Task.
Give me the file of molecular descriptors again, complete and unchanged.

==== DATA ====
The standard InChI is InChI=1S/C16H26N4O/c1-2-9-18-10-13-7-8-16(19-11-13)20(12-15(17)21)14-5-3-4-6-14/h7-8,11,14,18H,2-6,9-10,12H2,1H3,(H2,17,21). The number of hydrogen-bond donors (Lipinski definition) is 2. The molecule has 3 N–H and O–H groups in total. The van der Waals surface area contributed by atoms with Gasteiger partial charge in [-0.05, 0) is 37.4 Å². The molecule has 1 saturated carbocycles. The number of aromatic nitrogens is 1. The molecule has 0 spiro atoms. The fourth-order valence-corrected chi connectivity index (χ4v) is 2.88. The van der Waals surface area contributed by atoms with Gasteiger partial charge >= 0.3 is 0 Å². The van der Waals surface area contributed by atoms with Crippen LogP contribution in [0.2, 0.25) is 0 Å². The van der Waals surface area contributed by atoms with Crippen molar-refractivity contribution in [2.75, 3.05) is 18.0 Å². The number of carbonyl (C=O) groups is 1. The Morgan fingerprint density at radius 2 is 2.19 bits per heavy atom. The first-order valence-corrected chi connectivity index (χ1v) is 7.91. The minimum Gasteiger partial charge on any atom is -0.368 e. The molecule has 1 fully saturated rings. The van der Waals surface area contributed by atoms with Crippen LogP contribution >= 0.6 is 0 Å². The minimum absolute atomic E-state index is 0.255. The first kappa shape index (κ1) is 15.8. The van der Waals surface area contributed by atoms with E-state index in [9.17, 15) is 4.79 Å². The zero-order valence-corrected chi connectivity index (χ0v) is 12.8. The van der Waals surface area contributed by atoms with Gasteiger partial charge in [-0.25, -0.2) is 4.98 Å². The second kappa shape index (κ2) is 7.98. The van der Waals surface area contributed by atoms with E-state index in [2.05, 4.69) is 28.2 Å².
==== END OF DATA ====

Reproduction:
The standard InChI is InChI=1S/C16H26N4O/c1-2-9-18-10-13-7-8-16(19-11-13)20(12-15(17)21)14-5-3-4-6-14/h7-8,11,14,18H,2-6,9-10,12H2,1H3,(H2,17,21). The number of hydrogen-bond donors (Lipinski definition) is 2. The molecule has 3 N–H and O–H groups in total. The van der Waals surface area contributed by atoms with Gasteiger partial charge in [-0.05, 0) is 37.4 Å². The molecule has 1 saturated carbocycles. The number of aromatic nitrogens is 1. The molecule has 0 spiro atoms. The fourth-order valence-corrected chi connectivity index (χ4v) is 2.88. The van der Waals surface area contributed by atoms with Gasteiger partial charge >= 0.3 is 0 Å². The van der Waals surface area contributed by atoms with Crippen LogP contribution in [0.2, 0.25) is 0 Å². The van der Waals surface area contributed by atoms with Crippen molar-refractivity contribution in [2.75, 3.05) is 18.0 Å². The number of carbonyl (C=O) groups is 1. The Morgan fingerprint density at radius 2 is 2.19 bits per heavy atom. The first-order valence-corrected chi connectivity index (χ1v) is 7.91. The minimum Gasteiger partial charge on any atom is -0.368 e. The molecule has 1 fully saturated rings. The van der Waals surface area contributed by atoms with Crippen LogP contribution >= 0.6 is 0 Å². The minimum absolute atomic E-state index is 0.255. The first kappa shape index (κ1) is 15.8. The van der Waals surface area contributed by atoms with E-state index in [9.17, 15) is 4.79 Å². The zero-order valence-corrected chi connectivity index (χ0v) is 12.8. The van der Waals surface area contributed by atoms with Gasteiger partial charge in [-0.25, -0.2) is 4.98 Å². The second kappa shape index (κ2) is 7.98. The van der Waals surface area contributed by atoms with E-state index in [2.05, 4.69) is 28.2 Å².